- Heart Disease
- Treating Pug Dog with Heart Degenerative mitral valve disease (DMVD)
Treating Pug Dog with Heart Degenerative mitral valve disease (DMVD)
My wife and I are expats living in Shanghai for the last 1.5 years with our 12 year old pug. He's always been healthy and playful, and we've done well to keep his weight in control. Over the last 6 months however, he's had decreased energy, failing vision and hearing, increased belly-weight and weakening hips/back legs. We attributed this to old-age and his dislike of cold, wet Shanghai winters (we're from Sothern California).
After a recent 4-day stay with a sitter, where he was very active, he returned with a bad cough. We're fortunate to have a good clinic here where they treat him well and give him lot's of love. We took him in and they diagnosed him with heart disease. After we refused prednisone, they prescribed him a cocktail of 3 daily pills (?).
We don't know what they are, but his energy is improved and the cough has gone away. We've noticed that since he began the medication, he's drinking a lot, lot, lot of water and his bowel movements are small and hard.
We speak very little Mandarin and the doctors speak no English, so even with our interpreter they're not able to satisfy our desire to understand the details what's happening, how they're treating him, and what to expect next.
I'm sure all of his recent problems are interrelated, but can you possibly take some of the mystery out of it(in English) and give us some tips for how we can best help him?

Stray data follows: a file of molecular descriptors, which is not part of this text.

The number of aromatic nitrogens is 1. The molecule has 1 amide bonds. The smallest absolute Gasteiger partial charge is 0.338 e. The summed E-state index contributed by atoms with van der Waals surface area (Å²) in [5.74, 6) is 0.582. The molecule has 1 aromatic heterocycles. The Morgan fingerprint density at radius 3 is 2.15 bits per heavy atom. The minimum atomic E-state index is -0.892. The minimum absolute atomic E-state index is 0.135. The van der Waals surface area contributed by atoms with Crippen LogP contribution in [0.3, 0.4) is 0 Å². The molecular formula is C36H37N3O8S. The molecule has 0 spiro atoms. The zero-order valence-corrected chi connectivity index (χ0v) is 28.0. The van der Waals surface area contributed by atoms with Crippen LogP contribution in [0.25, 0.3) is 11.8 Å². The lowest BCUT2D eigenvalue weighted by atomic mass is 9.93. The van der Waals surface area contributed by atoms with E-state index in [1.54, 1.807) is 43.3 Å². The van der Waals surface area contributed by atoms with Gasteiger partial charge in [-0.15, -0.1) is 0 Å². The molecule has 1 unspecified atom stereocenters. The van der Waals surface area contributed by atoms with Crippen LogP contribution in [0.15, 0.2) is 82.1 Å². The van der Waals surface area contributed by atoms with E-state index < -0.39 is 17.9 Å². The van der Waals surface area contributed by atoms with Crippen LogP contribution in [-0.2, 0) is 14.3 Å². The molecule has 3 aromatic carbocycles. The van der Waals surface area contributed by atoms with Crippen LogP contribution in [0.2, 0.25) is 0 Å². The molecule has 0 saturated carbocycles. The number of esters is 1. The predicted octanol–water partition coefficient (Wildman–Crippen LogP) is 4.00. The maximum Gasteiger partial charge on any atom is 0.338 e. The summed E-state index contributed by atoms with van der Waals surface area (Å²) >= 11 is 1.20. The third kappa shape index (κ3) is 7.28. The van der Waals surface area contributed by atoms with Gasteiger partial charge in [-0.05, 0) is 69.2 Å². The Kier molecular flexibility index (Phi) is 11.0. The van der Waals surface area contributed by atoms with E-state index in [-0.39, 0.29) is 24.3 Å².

JasonVet Comments Dog Degenerative Mitral Valve Disease
I’m glad to hear your pug is feeling better with whatever treatment his doctors in Shanghai have prescribed. I can’t speak about his
particular case, since I don’t know the details, but I can comment on the type of heart disease that I most commonly diagnose in pugs calleddegenerative mitral valve disease (DMVD).
The mitral valve is located between the heart’s left atrium and left ventricle. The valve leaflets that are normally thin and fit together precisely become irregularly thickened, which prevent them from working as they should, and the valve begins to leak. The diagnosis can usually be made when an X-ray reveals an enlarged left atrium and no other potential causes for the characteristic murmur heard during a physical exam, but an echocardiogram (ultrasound of the heart) is sometimes also necessary.
A cough is usually the first sign that owners notice in dogs with DMVD. The enlarged left atrium presses up on the dog’s trachea and bronchi leading to airway compression, irritation, and coughing. DMVD is a progressive disease. As the mitral valve becomes increasingly distorted and unable to perform its job, blood flow through the heart becomes increasing compromised which may eventually leading to congestive heart failure (CHF).
Before congestive heart failure develops, the value of any medical intervention is questionable. But at the earliest sign of CHF, most veterinarians (in the US at least) prescribe several medications, often enalapril, furosemide, and pimobendan or some combination of similar drugs, to improve heart function and reduce the accumulation of fluid in the body. With luck, these dogs can often maintain a good quality of life for a year or so before their condition declines to unacceptable levels.
I can’t say with certainty that this is what’s going on with your pug, but based on his breed and age, it seems most likely.
Jennifer Coates, DVM